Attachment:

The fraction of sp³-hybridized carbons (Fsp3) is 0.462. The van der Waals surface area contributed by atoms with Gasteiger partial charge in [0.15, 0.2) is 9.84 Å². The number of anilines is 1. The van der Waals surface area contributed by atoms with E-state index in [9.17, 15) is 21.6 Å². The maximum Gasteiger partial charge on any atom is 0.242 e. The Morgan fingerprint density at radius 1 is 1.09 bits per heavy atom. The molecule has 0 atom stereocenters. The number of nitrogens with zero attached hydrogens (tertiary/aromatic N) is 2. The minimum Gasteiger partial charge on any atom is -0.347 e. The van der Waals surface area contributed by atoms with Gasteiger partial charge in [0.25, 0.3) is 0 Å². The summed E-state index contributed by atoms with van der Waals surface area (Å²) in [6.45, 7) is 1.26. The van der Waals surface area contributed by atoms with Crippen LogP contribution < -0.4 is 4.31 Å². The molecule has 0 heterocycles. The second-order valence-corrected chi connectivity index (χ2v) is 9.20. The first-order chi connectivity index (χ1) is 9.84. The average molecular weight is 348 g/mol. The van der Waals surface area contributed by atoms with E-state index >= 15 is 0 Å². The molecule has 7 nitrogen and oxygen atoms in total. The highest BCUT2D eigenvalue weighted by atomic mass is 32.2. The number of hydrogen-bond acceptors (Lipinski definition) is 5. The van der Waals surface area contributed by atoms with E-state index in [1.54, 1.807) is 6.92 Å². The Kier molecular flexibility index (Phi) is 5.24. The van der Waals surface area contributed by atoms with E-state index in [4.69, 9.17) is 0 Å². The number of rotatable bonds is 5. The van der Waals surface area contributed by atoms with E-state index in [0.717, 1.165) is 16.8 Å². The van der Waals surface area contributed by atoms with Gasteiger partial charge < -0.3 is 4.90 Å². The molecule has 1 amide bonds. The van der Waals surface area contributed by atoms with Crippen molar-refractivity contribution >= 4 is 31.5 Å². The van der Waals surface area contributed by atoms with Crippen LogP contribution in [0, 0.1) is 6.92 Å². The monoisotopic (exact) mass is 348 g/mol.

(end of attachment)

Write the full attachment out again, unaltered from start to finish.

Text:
The fraction of sp³-hybridized carbons (Fsp3) is 0.462. The van der Waals surface area contributed by atoms with Gasteiger partial charge in [0.15, 0.2) is 9.84 Å². The number of anilines is 1. The van der Waals surface area contributed by atoms with E-state index in [9.17, 15) is 21.6 Å². The maximum Gasteiger partial charge on any atom is 0.242 e. The Morgan fingerprint density at radius 1 is 1.09 bits per heavy atom. The molecule has 0 atom stereocenters. The number of nitrogens with zero attached hydrogens (tertiary/aromatic N) is 2. The minimum Gasteiger partial charge on any atom is -0.347 e. The van der Waals surface area contributed by atoms with Gasteiger partial charge in [0.25, 0.3) is 0 Å². The summed E-state index contributed by atoms with van der Waals surface area (Å²) in [6.45, 7) is 1.26. The van der Waals surface area contributed by atoms with Crippen LogP contribution < -0.4 is 4.31 Å². The molecule has 0 heterocycles. The second-order valence-corrected chi connectivity index (χ2v) is 9.20. The first-order chi connectivity index (χ1) is 9.84. The average molecular weight is 348 g/mol. The van der Waals surface area contributed by atoms with E-state index >= 15 is 0 Å². The molecule has 7 nitrogen and oxygen atoms in total. The highest BCUT2D eigenvalue weighted by atomic mass is 32.2. The number of hydrogen-bond acceptors (Lipinski definition) is 5. The van der Waals surface area contributed by atoms with E-state index in [1.54, 1.807) is 6.92 Å². The Kier molecular flexibility index (Phi) is 5.24. The van der Waals surface area contributed by atoms with E-state index in [4.69, 9.17) is 0 Å². The number of rotatable bonds is 5. The van der Waals surface area contributed by atoms with E-state index in [0.717, 1.165) is 16.8 Å². The van der Waals surface area contributed by atoms with Gasteiger partial charge < -0.3 is 4.90 Å². The molecule has 1 amide bonds. The van der Waals surface area contributed by atoms with Crippen molar-refractivity contribution >= 4 is 31.5 Å². The van der Waals surface area contributed by atoms with Crippen LogP contribution in [0, 0.1) is 6.92 Å². The monoisotopic (exact) mass is 348 g/mol.